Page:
How a circle sentencing works
Recent sentencing nets two Fort Simpson men $3,000 fine
by Ralph Plath
FORT SIMPSON (Mar 20/97) - When two Fort Simpson men gave themselves up to police after stealing more than $30,000 of electronic equipment from Deh Cho Hall Feb. 1, they wanted to be dealt with by the local justice committee.
Fort Simpson RCMP has the right to refuse any cases it thinks the justice committee can't handle. But police said that Michael Rowe, 22, and Lionel Nadia, 19, would be good candidates as they were first-time offenders and had returned all of the stolen property.
Once a case is referred to the justice committee, the RCMP drops the charges and the offenders must plead guilty to the crimes.
Last Thursday, Rowe and Nadia had their day in a circle sentencing.
First, everyone in the circle -- a group of up to 10 community members, including the accused, victims, other youth and elders -- introduced themselves and then the RCMP officer reads out the charges.
The committee heard the accused's side of the story first. In this case, Rowe and Nadia told the committee they broke in and stole the equipment out of boredom, and apologized for committing the crime.
Next, the victims were allowed to speak. The three victims whose offices were broken into told the accused of their "shock" and "disappointment" and the month's of work contained in the stolen computers which could have been lost forever.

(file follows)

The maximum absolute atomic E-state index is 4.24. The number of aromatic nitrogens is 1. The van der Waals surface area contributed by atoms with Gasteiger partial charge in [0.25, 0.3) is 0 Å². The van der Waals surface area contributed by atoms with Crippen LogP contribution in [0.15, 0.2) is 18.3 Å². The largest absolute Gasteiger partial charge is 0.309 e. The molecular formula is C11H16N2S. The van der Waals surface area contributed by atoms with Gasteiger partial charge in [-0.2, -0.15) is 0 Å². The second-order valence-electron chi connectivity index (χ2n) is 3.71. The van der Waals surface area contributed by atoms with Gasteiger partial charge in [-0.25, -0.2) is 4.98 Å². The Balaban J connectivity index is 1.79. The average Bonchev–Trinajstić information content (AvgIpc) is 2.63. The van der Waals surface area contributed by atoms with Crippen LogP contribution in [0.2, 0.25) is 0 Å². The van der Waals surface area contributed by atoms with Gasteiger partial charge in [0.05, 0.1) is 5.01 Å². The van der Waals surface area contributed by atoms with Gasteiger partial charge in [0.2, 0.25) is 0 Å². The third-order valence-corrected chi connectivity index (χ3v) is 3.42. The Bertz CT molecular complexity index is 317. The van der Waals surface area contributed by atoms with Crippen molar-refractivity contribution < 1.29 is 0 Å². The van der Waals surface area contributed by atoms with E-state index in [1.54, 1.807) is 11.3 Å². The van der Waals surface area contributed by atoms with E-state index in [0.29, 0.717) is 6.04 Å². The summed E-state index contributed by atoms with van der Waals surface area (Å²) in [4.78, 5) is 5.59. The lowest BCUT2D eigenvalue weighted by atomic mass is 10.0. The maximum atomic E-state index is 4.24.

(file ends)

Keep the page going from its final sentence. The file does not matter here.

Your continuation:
Circle members then asked questions of the accused. Rowe and Nadia were asked whether alcohol was a factor, details of the events that occurred, why they did it and how their parents and care-givers felt about their actions.
Circle members shared their feelings and finally asked the accused how the community could regain the trust of Rowe and Nadia.
Once the hour-long discussions were over, the circle members told the accused, victims and the public to leave the room so that they could make recommendations.
After about 20 minutes, the circle members decided to place the value of a computer at $3,000 and told the accused they would have to pay that amount back to the victims (who could do what they want with the money). One hour of each day worked would be used as payments so that it would take time for the offenders to settle up.
"We wanted to do it this way so that you will have to think about what you did for a long time," circle members explained.
The next day, a justice of the peace signed an agreement with the accused and the recommendations were passed to the Department of Justice.